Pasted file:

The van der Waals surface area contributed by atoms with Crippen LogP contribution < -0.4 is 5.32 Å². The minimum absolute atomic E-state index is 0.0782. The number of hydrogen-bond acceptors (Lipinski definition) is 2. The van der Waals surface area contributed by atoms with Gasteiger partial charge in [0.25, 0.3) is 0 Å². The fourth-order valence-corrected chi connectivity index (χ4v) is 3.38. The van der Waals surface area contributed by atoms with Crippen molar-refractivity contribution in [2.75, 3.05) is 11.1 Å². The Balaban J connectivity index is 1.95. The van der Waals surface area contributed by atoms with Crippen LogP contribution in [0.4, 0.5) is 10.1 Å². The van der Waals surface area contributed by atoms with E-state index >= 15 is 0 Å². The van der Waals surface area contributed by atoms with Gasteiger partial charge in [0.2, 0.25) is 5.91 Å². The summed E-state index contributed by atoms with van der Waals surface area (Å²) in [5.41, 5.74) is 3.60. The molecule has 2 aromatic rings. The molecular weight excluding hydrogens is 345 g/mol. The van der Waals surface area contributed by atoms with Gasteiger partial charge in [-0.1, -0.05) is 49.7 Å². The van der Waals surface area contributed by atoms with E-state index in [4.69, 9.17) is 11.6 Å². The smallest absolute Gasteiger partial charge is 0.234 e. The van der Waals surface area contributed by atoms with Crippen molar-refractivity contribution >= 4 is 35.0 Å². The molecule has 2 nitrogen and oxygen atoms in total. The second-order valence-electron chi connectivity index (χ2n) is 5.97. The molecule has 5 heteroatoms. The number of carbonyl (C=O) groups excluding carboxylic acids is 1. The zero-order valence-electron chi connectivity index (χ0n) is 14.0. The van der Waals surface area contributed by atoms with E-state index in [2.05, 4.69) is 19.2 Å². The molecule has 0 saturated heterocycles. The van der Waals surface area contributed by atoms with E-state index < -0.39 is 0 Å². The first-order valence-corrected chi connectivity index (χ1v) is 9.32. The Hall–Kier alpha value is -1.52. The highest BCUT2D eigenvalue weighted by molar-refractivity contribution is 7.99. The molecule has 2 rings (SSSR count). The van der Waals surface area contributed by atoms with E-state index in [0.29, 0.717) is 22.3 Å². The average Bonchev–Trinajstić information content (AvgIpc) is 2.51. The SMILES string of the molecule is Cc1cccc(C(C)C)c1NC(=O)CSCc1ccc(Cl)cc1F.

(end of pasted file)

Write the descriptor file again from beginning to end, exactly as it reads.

The van der Waals surface area contributed by atoms with Crippen LogP contribution < -0.4 is 5.32 Å². The minimum absolute atomic E-state index is 0.0782. The number of hydrogen-bond acceptors (Lipinski definition) is 2. The van der Waals surface area contributed by atoms with Gasteiger partial charge in [0.25, 0.3) is 0 Å². The fourth-order valence-corrected chi connectivity index (χ4v) is 3.38. The van der Waals surface area contributed by atoms with Crippen molar-refractivity contribution in [2.75, 3.05) is 11.1 Å². The Balaban J connectivity index is 1.95. The van der Waals surface area contributed by atoms with Crippen LogP contribution in [0.4, 0.5) is 10.1 Å². The van der Waals surface area contributed by atoms with E-state index >= 15 is 0 Å². The van der Waals surface area contributed by atoms with Gasteiger partial charge in [0.2, 0.25) is 5.91 Å². The summed E-state index contributed by atoms with van der Waals surface area (Å²) in [5.41, 5.74) is 3.60. The molecule has 2 aromatic rings. The molecular weight excluding hydrogens is 345 g/mol. The van der Waals surface area contributed by atoms with Gasteiger partial charge in [-0.1, -0.05) is 49.7 Å². The van der Waals surface area contributed by atoms with E-state index in [4.69, 9.17) is 11.6 Å². The smallest absolute Gasteiger partial charge is 0.234 e. The van der Waals surface area contributed by atoms with Crippen molar-refractivity contribution >= 4 is 35.0 Å². The molecule has 2 nitrogen and oxygen atoms in total. The second-order valence-electron chi connectivity index (χ2n) is 5.97. The molecule has 5 heteroatoms. The number of carbonyl (C=O) groups excluding carboxylic acids is 1. The zero-order valence-electron chi connectivity index (χ0n) is 14.0. The van der Waals surface area contributed by atoms with E-state index in [2.05, 4.69) is 19.2 Å². The molecule has 0 saturated heterocycles. The van der Waals surface area contributed by atoms with E-state index < -0.39 is 0 Å². The first-order valence-corrected chi connectivity index (χ1v) is 9.32. The Hall–Kier alpha value is -1.52. The highest BCUT2D eigenvalue weighted by molar-refractivity contribution is 7.99. The molecule has 2 rings (SSSR count). The van der Waals surface area contributed by atoms with E-state index in [0.29, 0.717) is 22.3 Å². The average Bonchev–Trinajstić information content (AvgIpc) is 2.51. The SMILES string of the molecule is Cc1cccc(C(C)C)c1NC(=O)CSCc1ccc(Cl)cc1F.